Video interviewing is evolving rapidly, and, in this article, I share what you need to know in regard to this rapidly changing technology and the steps you can take to prepare, and stage manage every facet of an video interview, to give you the best possible chance of success.
Types of Video Interviewing
Most people equate video interviews, with a live video, namely a two-way electronic communication that allows 2 or more people in different geographic locations to engage in face-to-face visual and audio exchange. This type of interview is useful if distance is a barrier, or for first-round interviews.
On Demand Video Interviews
There are multiple on-demand video interview platforms available and used by recruiters and employers. On demand video interviews, ask pre-set questions, which you answer in your own time and the video is recorded and then scanned by recruiters or employers at a later date.
On Demand Video Interviews, with no Humans Involved
More recently (the last few years), the data (video) recorded is analysed by proprietary machine learning algorithms. Without a person actually reviewing your interview, they collect data points on verbal responses, intonation and non-verbal communication, to predict how you are going to perform in the future and whether you are a cultural fit. That is right, a robot, not a human, is making an assessment on you, based on the sounds and movements you make in a video.
The trend toward video interviews is growing and becoming increasingly the norm. I don’t believe it is a good trend and it will be a sad day when recruitment boils down to technology only solutions to determine shorts lists and hiring processes. However, the future is already here, so in this article, I’m not going to share a long list of why I think this technology is a move in the wrong direction, but share some strategies, so you nail the video interview.
Before any interview, it is best to undergo a technical check, so there are no major technical issues. Our checklist:
- Check your camera angle and make sure it is set at eye level, angled slightly downward. Most people, even the most gorgeous amongst us, tend to look horrible when a camera is shooting them from below.
- It is best not to use a phone camera and both iPads and Android tablets have downsides, so stick with your desktop, laptop, PC or Mac. This allows for higher image quality. If serious, you can invest in a webcam.
- Check your microphone and use either the built-in-microphone or use a headset. So long as you are clear and you minimise background and ambient noise, you will be fine.
- Make sure the background is neutral and avoid anything blatantly distracting or domestic (e.g., a background shot of your kitchen).
- Lighting is very important, so make sure you are in place that has ample of natural light or use artificial lights such as lamps. Simply place a desk lamp on both sides of your desk, ideally at the height of the webcam, or slightly higher. If serious, or a professional photographer, you can use clamp lights, or soft box lights. Experiment, but make sure your lighting is good, as it can make an enormous amount of difference.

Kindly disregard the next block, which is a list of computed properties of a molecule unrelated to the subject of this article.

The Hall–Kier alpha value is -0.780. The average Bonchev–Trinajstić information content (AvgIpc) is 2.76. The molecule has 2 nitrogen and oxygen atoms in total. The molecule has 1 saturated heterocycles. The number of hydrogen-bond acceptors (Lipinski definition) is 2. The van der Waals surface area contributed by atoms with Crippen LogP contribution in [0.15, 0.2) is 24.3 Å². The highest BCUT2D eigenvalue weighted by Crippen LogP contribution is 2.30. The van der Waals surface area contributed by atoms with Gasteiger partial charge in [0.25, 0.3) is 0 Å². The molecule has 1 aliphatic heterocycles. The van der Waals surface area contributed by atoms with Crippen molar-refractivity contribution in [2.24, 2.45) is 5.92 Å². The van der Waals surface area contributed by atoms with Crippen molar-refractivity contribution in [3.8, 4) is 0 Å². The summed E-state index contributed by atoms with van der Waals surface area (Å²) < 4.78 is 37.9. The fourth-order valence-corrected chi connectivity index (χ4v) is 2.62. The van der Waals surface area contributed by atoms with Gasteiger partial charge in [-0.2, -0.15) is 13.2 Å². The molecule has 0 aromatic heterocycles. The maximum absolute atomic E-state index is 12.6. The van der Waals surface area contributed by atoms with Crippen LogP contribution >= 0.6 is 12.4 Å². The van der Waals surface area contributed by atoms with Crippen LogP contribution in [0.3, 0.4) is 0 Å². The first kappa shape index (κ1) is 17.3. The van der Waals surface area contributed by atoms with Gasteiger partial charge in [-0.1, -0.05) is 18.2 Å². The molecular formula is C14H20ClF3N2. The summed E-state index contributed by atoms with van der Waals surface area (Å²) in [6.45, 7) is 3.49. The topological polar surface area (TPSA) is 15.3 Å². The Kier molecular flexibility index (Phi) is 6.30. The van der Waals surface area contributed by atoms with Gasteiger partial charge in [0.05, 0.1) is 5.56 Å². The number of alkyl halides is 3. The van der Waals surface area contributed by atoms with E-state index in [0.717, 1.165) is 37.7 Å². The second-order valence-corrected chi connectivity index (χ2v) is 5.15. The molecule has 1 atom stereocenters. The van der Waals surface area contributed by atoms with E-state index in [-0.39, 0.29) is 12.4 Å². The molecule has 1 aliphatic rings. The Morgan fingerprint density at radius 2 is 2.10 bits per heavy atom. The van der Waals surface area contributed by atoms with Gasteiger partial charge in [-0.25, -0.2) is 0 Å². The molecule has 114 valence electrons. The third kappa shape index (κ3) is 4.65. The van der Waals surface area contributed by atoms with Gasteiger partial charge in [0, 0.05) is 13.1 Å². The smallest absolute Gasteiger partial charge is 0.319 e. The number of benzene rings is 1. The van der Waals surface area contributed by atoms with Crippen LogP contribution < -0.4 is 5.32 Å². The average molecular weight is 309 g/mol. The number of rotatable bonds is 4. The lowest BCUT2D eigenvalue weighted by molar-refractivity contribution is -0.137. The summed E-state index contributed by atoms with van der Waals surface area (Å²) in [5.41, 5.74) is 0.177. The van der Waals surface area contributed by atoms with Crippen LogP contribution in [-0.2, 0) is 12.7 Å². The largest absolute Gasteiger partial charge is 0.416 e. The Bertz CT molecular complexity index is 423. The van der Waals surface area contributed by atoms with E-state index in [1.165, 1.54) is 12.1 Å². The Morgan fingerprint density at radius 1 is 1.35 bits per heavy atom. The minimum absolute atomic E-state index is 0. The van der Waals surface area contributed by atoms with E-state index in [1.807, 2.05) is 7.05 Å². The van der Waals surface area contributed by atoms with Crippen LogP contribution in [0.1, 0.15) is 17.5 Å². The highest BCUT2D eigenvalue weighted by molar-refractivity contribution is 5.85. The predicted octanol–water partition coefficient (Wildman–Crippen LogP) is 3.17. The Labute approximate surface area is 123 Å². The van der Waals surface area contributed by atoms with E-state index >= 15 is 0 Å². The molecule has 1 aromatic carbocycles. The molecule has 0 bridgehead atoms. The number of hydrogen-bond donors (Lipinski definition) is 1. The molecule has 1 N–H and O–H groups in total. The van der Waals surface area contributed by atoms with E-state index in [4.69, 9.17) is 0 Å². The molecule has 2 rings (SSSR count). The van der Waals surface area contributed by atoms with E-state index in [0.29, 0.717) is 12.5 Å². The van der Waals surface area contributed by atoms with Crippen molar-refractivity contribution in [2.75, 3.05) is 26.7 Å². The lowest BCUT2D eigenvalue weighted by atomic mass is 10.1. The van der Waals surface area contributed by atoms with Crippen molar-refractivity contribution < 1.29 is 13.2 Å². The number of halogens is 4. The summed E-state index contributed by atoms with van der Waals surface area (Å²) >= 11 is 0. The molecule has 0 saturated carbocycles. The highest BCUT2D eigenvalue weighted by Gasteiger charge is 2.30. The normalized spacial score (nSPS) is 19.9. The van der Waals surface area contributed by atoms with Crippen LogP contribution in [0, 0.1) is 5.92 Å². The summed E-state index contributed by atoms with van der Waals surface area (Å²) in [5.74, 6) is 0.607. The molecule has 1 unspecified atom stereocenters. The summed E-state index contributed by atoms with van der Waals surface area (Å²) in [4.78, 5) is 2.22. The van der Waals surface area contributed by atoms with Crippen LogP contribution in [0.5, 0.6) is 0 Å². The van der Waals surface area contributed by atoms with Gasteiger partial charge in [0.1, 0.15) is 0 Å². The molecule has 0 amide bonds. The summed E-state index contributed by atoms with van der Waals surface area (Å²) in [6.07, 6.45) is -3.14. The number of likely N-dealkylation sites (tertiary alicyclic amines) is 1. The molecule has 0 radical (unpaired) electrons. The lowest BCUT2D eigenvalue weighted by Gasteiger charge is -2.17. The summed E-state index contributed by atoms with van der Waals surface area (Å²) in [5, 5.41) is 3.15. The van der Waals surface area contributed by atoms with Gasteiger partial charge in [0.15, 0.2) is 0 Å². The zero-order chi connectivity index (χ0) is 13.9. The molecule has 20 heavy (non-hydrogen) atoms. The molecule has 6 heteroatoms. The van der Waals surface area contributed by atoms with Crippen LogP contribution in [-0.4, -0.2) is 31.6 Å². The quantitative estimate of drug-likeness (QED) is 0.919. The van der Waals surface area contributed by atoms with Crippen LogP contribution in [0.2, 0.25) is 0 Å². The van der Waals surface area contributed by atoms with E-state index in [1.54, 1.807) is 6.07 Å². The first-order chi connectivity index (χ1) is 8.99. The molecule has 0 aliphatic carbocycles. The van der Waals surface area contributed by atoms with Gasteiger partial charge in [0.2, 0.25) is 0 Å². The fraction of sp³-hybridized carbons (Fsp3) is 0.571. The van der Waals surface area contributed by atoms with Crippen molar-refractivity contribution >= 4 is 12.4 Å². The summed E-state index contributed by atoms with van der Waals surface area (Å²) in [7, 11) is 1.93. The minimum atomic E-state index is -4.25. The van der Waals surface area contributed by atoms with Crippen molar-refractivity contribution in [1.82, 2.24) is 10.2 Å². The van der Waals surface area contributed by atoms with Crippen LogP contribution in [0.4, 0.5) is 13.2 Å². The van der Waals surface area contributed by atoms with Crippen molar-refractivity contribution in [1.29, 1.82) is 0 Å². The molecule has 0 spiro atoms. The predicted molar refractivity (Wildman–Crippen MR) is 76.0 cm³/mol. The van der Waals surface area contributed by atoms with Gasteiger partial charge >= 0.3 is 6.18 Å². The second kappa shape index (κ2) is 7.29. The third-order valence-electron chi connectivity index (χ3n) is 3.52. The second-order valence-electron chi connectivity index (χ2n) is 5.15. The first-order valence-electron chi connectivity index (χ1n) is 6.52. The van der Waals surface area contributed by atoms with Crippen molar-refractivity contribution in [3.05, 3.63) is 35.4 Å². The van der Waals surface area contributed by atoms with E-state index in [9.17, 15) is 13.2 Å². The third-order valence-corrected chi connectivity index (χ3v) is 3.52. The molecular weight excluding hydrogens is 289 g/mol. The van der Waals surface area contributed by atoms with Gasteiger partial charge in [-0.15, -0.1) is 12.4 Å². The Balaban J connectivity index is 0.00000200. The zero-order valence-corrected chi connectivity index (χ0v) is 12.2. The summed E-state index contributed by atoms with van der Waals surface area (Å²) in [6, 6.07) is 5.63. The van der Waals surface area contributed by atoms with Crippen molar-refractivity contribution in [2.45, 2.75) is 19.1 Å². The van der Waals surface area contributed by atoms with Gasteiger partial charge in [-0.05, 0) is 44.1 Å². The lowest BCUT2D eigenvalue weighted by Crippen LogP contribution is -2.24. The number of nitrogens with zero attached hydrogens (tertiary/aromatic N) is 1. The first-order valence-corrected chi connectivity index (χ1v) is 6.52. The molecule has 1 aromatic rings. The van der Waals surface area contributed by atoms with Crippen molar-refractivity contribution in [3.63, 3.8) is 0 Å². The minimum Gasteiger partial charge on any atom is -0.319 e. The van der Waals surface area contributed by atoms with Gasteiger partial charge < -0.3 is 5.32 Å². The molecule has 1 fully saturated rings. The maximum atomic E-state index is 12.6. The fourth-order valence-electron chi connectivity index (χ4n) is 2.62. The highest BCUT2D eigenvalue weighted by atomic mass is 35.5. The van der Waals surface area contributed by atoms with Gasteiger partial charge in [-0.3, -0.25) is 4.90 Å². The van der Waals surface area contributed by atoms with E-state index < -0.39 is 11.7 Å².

- Close all other applications from your computer, as you could kill your video quality.
- Make sure your connection is perfect. Unless you have great Wi-Fi (you are a couple of feet away from the router), you might find being connected physically to the router by a network cable, the better option. You need to have a fast connection speed.
- The last one is not technical, but still essential. When undergoing a video interview, keep other adults, children, and pets away. These distractions will diminish your creditability.
You need to avoid contrast issues that you have online, so you need to pick your colours carefully. You can’t go wrong with solid colours that are not too dark (that is black), or too light, (such as white, or yellow). Plus avoid busy patterns.
If you are a woman, I recommend makeup and if a man and you are naturally shiny, a little makeup will help too (you will just need some powder in the right colour).
Apart from colour selection, research the company culture and try to match your outfit with the office dress code.
Leading up to any video interview it is important that you practice. You could arrange a test interview with a friend, via Zoom, which is also a good opportunity to test to see how you come across, plus review any technical issues, such as sound quality and lighting.
Facial Expressions, Speaking & Posture
You need to see the video interview in the same way as actors audition for a part. Our recommendations:
- Try to speak normally, but not too fast.
- Make sure you look directly at the camera, as often as possible when speaking, as eye contact can be a big indicator of confidence. However, avoid staring and rolling your eyes.
- Don’t forget to smile. Even newsreaders smile and there is reason for that, it makes you more human and engaging and at the end of the day, they want to hire a human being.
- Good posture is essential. Avoid leaning back, crossing your arms, as this can come across as you either being not interested, or arrogant.
- Avoid distracting hand gestures, or fidgeting, such as playing with your hands or hair. However, avoid looking like a robot, movement is normal and on camera, most gestures (unless repetitive and overly dramatic) are barely noticed. Next time you watch a camera crew, or TV presenter, notice how they use gestures.
With the increasing movement to video interviews, rather than face-to-face interviews, those that perform well in front of a camera will fare better in the future. So, find your inner online persona and nail those video interviews.